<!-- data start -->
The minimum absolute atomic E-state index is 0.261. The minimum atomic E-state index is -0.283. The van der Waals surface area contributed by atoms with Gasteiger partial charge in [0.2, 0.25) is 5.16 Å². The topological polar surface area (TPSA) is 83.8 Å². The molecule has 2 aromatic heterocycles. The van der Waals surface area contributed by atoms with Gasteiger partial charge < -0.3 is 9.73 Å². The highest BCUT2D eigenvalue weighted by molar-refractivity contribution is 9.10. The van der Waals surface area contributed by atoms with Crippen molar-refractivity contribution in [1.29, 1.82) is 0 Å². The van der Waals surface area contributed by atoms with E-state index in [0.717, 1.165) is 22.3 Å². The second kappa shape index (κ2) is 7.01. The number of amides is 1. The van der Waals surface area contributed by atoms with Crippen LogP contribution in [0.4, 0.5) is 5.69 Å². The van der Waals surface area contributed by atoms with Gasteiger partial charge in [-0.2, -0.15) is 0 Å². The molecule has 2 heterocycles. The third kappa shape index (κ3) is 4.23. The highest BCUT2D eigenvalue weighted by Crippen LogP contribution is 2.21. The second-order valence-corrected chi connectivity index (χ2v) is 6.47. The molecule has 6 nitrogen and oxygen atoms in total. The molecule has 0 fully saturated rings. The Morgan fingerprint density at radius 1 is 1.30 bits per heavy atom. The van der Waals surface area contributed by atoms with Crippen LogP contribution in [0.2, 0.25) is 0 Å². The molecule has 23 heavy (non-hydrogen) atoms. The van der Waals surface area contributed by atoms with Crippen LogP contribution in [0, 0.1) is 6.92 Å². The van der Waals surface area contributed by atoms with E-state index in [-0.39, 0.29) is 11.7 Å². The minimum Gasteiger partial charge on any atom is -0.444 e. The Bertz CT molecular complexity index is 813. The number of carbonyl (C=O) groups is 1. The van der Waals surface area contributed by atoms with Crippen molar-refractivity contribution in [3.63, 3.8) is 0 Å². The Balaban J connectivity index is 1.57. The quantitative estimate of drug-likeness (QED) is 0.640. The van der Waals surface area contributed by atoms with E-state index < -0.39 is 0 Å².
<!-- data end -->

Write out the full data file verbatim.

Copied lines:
The minimum absolute atomic E-state index is 0.261. The minimum atomic E-state index is -0.283. The van der Waals surface area contributed by atoms with Gasteiger partial charge in [0.2, 0.25) is 5.16 Å². The topological polar surface area (TPSA) is 83.8 Å². The molecule has 2 aromatic heterocycles. The van der Waals surface area contributed by atoms with Gasteiger partial charge < -0.3 is 9.73 Å². The highest BCUT2D eigenvalue weighted by molar-refractivity contribution is 9.10. The van der Waals surface area contributed by atoms with Crippen molar-refractivity contribution in [1.29, 1.82) is 0 Å². The van der Waals surface area contributed by atoms with E-state index in [0.717, 1.165) is 22.3 Å². The second kappa shape index (κ2) is 7.01. The number of amides is 1. The van der Waals surface area contributed by atoms with Crippen LogP contribution in [0.4, 0.5) is 5.69 Å². The van der Waals surface area contributed by atoms with Gasteiger partial charge in [-0.2, -0.15) is 0 Å². The molecule has 2 heterocycles. The third kappa shape index (κ3) is 4.23. The highest BCUT2D eigenvalue weighted by Crippen LogP contribution is 2.21. The second-order valence-corrected chi connectivity index (χ2v) is 6.47. The molecule has 6 nitrogen and oxygen atoms in total. The molecule has 0 fully saturated rings. The Morgan fingerprint density at radius 1 is 1.30 bits per heavy atom. The van der Waals surface area contributed by atoms with Crippen LogP contribution in [0.2, 0.25) is 0 Å². The molecule has 23 heavy (non-hydrogen) atoms. The van der Waals surface area contributed by atoms with Crippen LogP contribution in [0, 0.1) is 6.92 Å². The van der Waals surface area contributed by atoms with E-state index in [-0.39, 0.29) is 11.7 Å². The minimum Gasteiger partial charge on any atom is -0.444 e. The Bertz CT molecular complexity index is 813. The number of carbonyl (C=O) groups is 1. The van der Waals surface area contributed by atoms with Crippen molar-refractivity contribution in [3.63, 3.8) is 0 Å². The Balaban J connectivity index is 1.57. The quantitative estimate of drug-likeness (QED) is 0.640. The van der Waals surface area contributed by atoms with E-state index < -0.39 is 0 Å².